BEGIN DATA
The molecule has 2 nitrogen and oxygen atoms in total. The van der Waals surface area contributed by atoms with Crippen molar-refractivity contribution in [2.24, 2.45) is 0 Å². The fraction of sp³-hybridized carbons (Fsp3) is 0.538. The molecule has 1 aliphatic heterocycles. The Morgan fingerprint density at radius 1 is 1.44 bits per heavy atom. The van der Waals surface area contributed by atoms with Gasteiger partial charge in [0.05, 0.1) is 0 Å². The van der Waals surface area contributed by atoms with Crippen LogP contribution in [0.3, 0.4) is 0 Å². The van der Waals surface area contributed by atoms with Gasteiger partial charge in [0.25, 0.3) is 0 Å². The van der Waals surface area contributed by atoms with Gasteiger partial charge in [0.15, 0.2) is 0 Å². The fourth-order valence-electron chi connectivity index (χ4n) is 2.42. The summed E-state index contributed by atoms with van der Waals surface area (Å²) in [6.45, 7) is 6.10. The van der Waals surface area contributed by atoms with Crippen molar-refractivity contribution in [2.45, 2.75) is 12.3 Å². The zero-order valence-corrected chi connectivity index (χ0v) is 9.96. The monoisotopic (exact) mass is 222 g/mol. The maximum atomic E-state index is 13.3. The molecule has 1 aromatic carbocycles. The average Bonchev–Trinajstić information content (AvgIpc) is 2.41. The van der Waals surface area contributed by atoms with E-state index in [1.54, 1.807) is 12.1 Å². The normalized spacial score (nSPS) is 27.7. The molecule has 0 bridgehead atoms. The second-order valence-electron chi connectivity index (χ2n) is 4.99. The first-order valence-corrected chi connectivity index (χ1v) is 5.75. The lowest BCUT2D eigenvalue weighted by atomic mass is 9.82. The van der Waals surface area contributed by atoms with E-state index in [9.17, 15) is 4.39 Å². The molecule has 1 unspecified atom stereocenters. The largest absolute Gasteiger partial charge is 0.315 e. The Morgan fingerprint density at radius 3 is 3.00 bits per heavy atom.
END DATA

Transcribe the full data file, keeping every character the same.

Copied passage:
The molecule has 2 nitrogen and oxygen atoms in total. The van der Waals surface area contributed by atoms with Crippen molar-refractivity contribution in [2.24, 2.45) is 0 Å². The fraction of sp³-hybridized carbons (Fsp3) is 0.538. The molecule has 1 aliphatic heterocycles. The Morgan fingerprint density at radius 1 is 1.44 bits per heavy atom. The van der Waals surface area contributed by atoms with Gasteiger partial charge in [0.05, 0.1) is 0 Å². The van der Waals surface area contributed by atoms with Crippen LogP contribution in [0.3, 0.4) is 0 Å². The van der Waals surface area contributed by atoms with Gasteiger partial charge in [0.25, 0.3) is 0 Å². The van der Waals surface area contributed by atoms with Gasteiger partial charge in [0.15, 0.2) is 0 Å². The fourth-order valence-electron chi connectivity index (χ4n) is 2.42. The summed E-state index contributed by atoms with van der Waals surface area (Å²) in [6.45, 7) is 6.10. The van der Waals surface area contributed by atoms with Crippen molar-refractivity contribution in [2.45, 2.75) is 12.3 Å². The zero-order valence-corrected chi connectivity index (χ0v) is 9.96. The monoisotopic (exact) mass is 222 g/mol. The maximum atomic E-state index is 13.3. The molecule has 1 aromatic carbocycles. The average Bonchev–Trinajstić information content (AvgIpc) is 2.41. The van der Waals surface area contributed by atoms with E-state index in [1.54, 1.807) is 12.1 Å². The normalized spacial score (nSPS) is 27.7. The molecule has 0 bridgehead atoms. The second-order valence-electron chi connectivity index (χ2n) is 4.99. The first-order valence-corrected chi connectivity index (χ1v) is 5.75. The lowest BCUT2D eigenvalue weighted by atomic mass is 9.82. The van der Waals surface area contributed by atoms with E-state index in [9.17, 15) is 4.39 Å². The molecule has 1 unspecified atom stereocenters. The largest absolute Gasteiger partial charge is 0.315 e. The Morgan fingerprint density at radius 3 is 3.00 bits per heavy atom.